Musings about the Theft of Culture from Anthropology

 

Some years ago, I asked the question, “Who Stole Culture from Anthropology?” in a brief essay in  Anthropology News in 2006. I raised the question because many anthropologists had complained to me since about 1987, about how they had trained “too many” anthropologists with the result that they were unemployed.  The discipline seemed to be in a perpetual depression, wallowing in its own insecurities, seemingly like no other.  This bothered me though, in part I guess because I was a victim of this insecurity.  Indeed, it was in 1987 that I first applied for graduate study in Anthropology because I thought the subject of culture—which anthropology has a special claim on—was among the noblest.  My application was rejected, and I was told by some old grizzled anthropological veteran that I was lucky not to be going into the field since, after all, there were too many anthropologists, and no one really cared about culture anyway.

But when I looked around me, I  found that many many people were “doing” the core subject of anthropology, culture.  At the university, these people were found in almost any department except anthropology.  Thus there are classes on culture and marketing, multi-cultural classrooms, genetics and culture, multi-cultural social work, culture and the law, and in my own discipline of sociology classes like popular culture, and cultural contacts/conflicts.

Many of these courses are well-done, but they do not keep culture at the center of what is taught.  Nor do they keep ethnographic observation, or cultural anthropology at the center of things.  Rather, they are expressions of their own disciplines, which is perhaps as it should be.  Thus, a class on culture and marketing focuses on how to sell in modern multi-cultural societies, the multi-cultural classroom course focuses on delivering a curriculum to a diverse audience.  Social workers learn how to offer services to people who have different understandings of “the system”, and biologists speculate about how culture selects for particular genes and not others.  In sociology, where we have the closely related concept of “society” and a strong emphasis on survey research, culture is often reduced to a box checked on a survey form.  But missing are the traditions of anthropology, including emphasis on field work, ethnographic writing, four fields approach, and the rich traditions of people like Malinowski, Boas, and Durkheim.

Chico State where I teach is right now engaged in an overdue dividing up of the “general education” curriculum.  Consistent with trends in higher education, we are developing seven (or eight or ten) pathways which students can select for their general education program.  There will presumably be pathways for internationalization, sustainability, communities, technology, health, and a range of other subjects which cut across disciplines.  Culture probably will not be there, though I suppose it should be.  But I wonder, if it was there, would our student body be served any better?  The range of courses they would be required to take would come from almost anywhere except anthropology, and it is still unlikely that our undergraduates would be required to read any of the anthropological greats, or listen to someone who has experienced the loneliness and anomy of anthropological fieldwork.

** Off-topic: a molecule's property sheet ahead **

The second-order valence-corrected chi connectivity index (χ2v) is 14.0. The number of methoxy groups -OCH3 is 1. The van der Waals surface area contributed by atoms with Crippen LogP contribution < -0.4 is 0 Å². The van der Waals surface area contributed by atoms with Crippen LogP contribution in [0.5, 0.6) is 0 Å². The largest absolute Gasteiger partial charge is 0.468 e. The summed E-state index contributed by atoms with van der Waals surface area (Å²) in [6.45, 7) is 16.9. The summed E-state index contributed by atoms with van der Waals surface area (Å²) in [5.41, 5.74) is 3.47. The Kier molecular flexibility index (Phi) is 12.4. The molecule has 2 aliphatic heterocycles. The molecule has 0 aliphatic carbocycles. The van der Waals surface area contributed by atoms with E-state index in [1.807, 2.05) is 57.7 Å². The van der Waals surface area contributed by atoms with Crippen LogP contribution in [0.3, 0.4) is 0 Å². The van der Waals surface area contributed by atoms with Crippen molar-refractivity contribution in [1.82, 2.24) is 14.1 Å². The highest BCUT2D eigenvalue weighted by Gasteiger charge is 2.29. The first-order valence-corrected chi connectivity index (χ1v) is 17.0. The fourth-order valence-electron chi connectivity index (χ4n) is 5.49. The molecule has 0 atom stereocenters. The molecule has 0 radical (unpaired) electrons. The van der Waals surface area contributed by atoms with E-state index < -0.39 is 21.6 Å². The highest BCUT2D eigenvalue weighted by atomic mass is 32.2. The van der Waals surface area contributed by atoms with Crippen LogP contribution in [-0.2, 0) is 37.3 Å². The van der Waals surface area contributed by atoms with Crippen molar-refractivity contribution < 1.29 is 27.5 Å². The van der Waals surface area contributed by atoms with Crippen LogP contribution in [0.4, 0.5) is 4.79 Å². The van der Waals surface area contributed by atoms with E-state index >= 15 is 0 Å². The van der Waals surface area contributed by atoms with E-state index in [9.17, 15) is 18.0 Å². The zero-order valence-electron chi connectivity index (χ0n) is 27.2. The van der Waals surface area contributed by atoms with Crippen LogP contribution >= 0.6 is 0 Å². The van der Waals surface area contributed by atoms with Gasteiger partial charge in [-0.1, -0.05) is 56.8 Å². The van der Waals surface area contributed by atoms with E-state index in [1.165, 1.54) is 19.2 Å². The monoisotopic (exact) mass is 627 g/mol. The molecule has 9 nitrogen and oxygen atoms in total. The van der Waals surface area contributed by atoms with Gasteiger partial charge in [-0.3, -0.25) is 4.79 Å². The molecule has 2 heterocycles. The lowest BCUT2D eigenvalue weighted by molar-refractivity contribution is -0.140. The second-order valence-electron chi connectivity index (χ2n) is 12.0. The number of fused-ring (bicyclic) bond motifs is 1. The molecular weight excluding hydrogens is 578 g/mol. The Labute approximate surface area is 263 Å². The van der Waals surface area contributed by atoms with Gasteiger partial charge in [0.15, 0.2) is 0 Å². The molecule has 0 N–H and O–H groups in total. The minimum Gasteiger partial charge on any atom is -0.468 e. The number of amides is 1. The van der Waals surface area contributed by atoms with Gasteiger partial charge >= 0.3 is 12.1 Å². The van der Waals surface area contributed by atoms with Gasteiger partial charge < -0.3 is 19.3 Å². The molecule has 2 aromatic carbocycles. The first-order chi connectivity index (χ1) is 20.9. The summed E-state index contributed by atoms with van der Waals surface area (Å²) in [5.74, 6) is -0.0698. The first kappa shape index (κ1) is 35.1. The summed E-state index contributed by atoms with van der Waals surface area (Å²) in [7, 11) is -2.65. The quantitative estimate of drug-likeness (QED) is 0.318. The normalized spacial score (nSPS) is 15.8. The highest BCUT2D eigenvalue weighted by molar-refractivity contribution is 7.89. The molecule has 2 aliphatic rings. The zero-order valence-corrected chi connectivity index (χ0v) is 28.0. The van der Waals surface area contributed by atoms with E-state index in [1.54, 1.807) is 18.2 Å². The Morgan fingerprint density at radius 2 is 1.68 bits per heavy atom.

Cindy van Gilder once asked on this blog when anthropology’s wayward child—that is culture—would come home.  When will anthropology’s child ever finish flirting with the Business School, Education School, Sociology Department, or Biology Department?  Or in other words, when will Cultural Anthropology be given the same weight in the curriculum of the different disciplines as Accounting in Business, Classroom Management in Education, Statistical Methods in Sociology, and Genetics in Biology.  When this happens, maybe all those under-employed Ph.D.s from Anthropology will begin to claim their discipline back.

25 Responses to “Musings about the Theft of Culture from Anthropology”

  1. Glenn says:

    I actually thought about this a few months ago, and it’s been on my mind ever since. I took a Culture Studies class that focused on the globalization of terrorism. The teacher however, was not too familiar with ethnography and other methods that anthropologists uniquely claim. You would think that this might have crippled the course and created a handicap since he was just an English professor. It did not. He presented literature (Don DeLillo, Appadurai, & Terrio) that engaged the topic in a way that was full of culture. It’s like the 80-year-old janitor who is dismissed as not being “cultured”, yet he has a lifetime full of knowledge and experience.

    The best part about this is that anthropologists can learn from these professors, as well as all other people who “know” culture, to accurately shape an idea of what a particular culture may be. Great post!

  2. Sam says:

    I’m a sociologist. I study culture. Have I “stolen” it from anthropologists? If it didn’t study culture, what exactly would I study? “Social interaction”? Perhaps. But I imagine that social interaction *is* culture when understood as enduring patterns of social relations. Perhaps also sociologists study power *within* a cultural milieu. Anthropology hasn’t got the conflict-theory history of Marx to guide it through understanding power differences.

    I felt a big smug when you said Durkheim, of course. We all know he belongs to sociology. Heck, he’s even a quant head if you read his study on suicide.

    Sure, there are quant sociologists, but are there not quant anthropologists?